someone explain to me how lag "works" please?

So when the game lags for me, it keeps setting me back in the same spot I started when the lag happens, so when I move, it feels like it resets my position.
This is frustrating in multiplayer because it seems like it only affects me, and not the opposing player. Does this mean I’m lagging and my opponent is fine? Because they seem to be able to have no issue. XD

https://youtu.be/-RJP-YgCFvI?t=25s
(and no, this is NOT me playing)

And what causes the lag?
I have verizon fios and have pretty dependable internet upload/download speed, so what gives? Why does it seem like playing against players outside of the United States makes me lag, but not them?

Lag explained

> 2533274880633045;2:
> Lag explained

can you sum the video up in 3-5 sentences? i’m about to play Halo.

Basically lag is that the input is not spot on so you react late. The game gets confused where you are so they put you in a spot that you passed now it realizes that you are actually on the roof so it puts you there then there’s a bunch of the game finding out where are you exactly, so it puts you back and forth until you get ticked and leave the game

> 2535454723805219;4:
> Basically lag is that the input is not spot on so you react late. The game gets confused where you are so they put you in a spot that you passed now it realizes that you are actually on the roof so it puts you there then there’s a bunch of the game finding out where are you exactly, so it puts you back and forth until you get ticked and leave the game

and it doesn’t affect the other players??

  • Ok so imagine you’re standing at point A, and the server is working fine, it knows you’re at A. Everything is in sync. - Now as you move to point B, the server has an interrupt with your Xbox, it may be your network, their server, or a blip on the lines that are constantly under load all over the world. - As this interrupt happens, your last known position to the server was point A, but you are now at B on your local Xbox. This is important, locally you see yourself at point B, but the server thinks you are still at A. Now your Xbox does not dictate to the master server, the server dictates to your Xbox. - When the reconnect happens, usually after a second or so as you perceive it, the server looks at both sets of data, decides that you’re not where you’re supposed to be, and in order to resolve this, move you back to where it thinks you should be. - This means that you are moved back to point A as your Xbox is subordinate to the server. So you see what we call lag, and it usually repeats itself a few times until the server/network stabilizes. - Other people may or may not be affected by this, it depends on what they are sending/receiving at the same time as you, and remember that its way more complicated than sending electricity through a line.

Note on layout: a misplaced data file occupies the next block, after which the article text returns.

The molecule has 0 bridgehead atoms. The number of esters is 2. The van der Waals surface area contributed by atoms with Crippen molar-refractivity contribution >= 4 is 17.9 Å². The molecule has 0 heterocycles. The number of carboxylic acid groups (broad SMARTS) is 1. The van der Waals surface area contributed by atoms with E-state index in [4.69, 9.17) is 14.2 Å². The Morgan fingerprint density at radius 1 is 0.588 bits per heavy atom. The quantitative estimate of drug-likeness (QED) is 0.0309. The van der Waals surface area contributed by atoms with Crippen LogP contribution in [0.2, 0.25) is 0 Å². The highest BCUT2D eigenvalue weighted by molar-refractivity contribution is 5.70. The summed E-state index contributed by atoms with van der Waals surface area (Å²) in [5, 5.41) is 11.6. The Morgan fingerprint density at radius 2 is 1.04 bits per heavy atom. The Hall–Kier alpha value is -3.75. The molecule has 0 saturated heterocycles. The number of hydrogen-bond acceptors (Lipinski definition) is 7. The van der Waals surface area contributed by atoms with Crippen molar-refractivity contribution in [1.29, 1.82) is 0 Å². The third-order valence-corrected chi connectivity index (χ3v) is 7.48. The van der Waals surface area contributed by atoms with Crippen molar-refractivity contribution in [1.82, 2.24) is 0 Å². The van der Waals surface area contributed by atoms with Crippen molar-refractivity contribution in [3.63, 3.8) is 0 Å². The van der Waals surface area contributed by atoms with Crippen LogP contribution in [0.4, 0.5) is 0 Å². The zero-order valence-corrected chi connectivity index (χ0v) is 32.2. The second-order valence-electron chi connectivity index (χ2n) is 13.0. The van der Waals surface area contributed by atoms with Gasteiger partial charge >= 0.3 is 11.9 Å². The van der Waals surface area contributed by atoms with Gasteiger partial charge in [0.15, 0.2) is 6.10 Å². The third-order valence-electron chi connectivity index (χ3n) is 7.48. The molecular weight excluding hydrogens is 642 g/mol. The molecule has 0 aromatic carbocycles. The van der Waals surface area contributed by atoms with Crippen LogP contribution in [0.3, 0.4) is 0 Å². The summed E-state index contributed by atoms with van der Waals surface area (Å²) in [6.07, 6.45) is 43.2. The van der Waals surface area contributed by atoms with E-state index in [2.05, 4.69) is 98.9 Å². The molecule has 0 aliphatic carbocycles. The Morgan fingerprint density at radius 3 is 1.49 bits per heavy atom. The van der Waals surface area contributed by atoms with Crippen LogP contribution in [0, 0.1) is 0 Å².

> 2533274884387290;6:
> - Ok so imagine you’re standing at point A, and the server is working fine, it knows you’re at A. Everything is in sync.
> - Now as you move to point B, the server has an interrupt with your Xbox, it may be your network, their server, or a blip on the lines that are constantly under load all over the world.
> - As this interrupt happens, your last known position to the server was point A, but you are now at B on your local Xbox. This is important, locally you see yourself at point B, but the server thinks you are still at A. Now your Xbox does not dictate to the master server, the server dictates to your Xbox.
> - When the reconnect happens, usually after a second or so as you perceive it, the server looks at both sets of data, decides that you’re not where you’re supposed to be, and in order to resolve this, move you back to where it thinks you should be.
> - This means that you are moved back to point A as your Xbox is subordinate to the server. So you see what we call lag, and it usually repeats itself a few times until the server/network stabilizes.
> - Other people may or may not be affected by this, it depends on what they are sending/receiving at the same time as you, and remember that its way more complicated than sending electricity through a line.

In layman’s terms, this is called Rubber-banding.

> 2533274826920712;7:
> > 2533274884387290;6:
> > - Ok so imagine you’re standing at point A, and the server is working fine, it knows you’re at A. Everything is in sync.
> > - Now as you move to point B, the server has an interrupt with your Xbox, it may be your network, their server, or a blip on the lines that are constantly under load all over the world.
> > - As this interrupt happens, your last known position to the server was point A, but you are now at B on your local Xbox. This is important, locally you see yourself at point B, but the server thinks you are still at A. Now your Xbox does not dictate to the master server, the server dictates to your Xbox.
> > - When the reconnect happens, usually after a second or so as you perceive it, the server looks at both sets of data, decides that you’re not where you’re supposed to be, and in order to resolve this, move you back to where it thinks you should be.
> > - This means that you are moved back to point A as your Xbox is subordinate to the server. So you see what we call lag, and it usually repeats itself a few times until the server/network stabilizes.
> > - Other people may or may not be affected by this, it depends on what they are sending/receiving at the same time as you, and remember that its way more complicated than sending electricity through a line.
>
>
> In layman’s terms, this is called Rubber-banding.

Doesn’t particularly matter, the average guy doesn’t really care, I explained it in the way most people think of when they see lag.

The actual lag, what is technically called latency is simply the natural restriction on transmission of data through the network.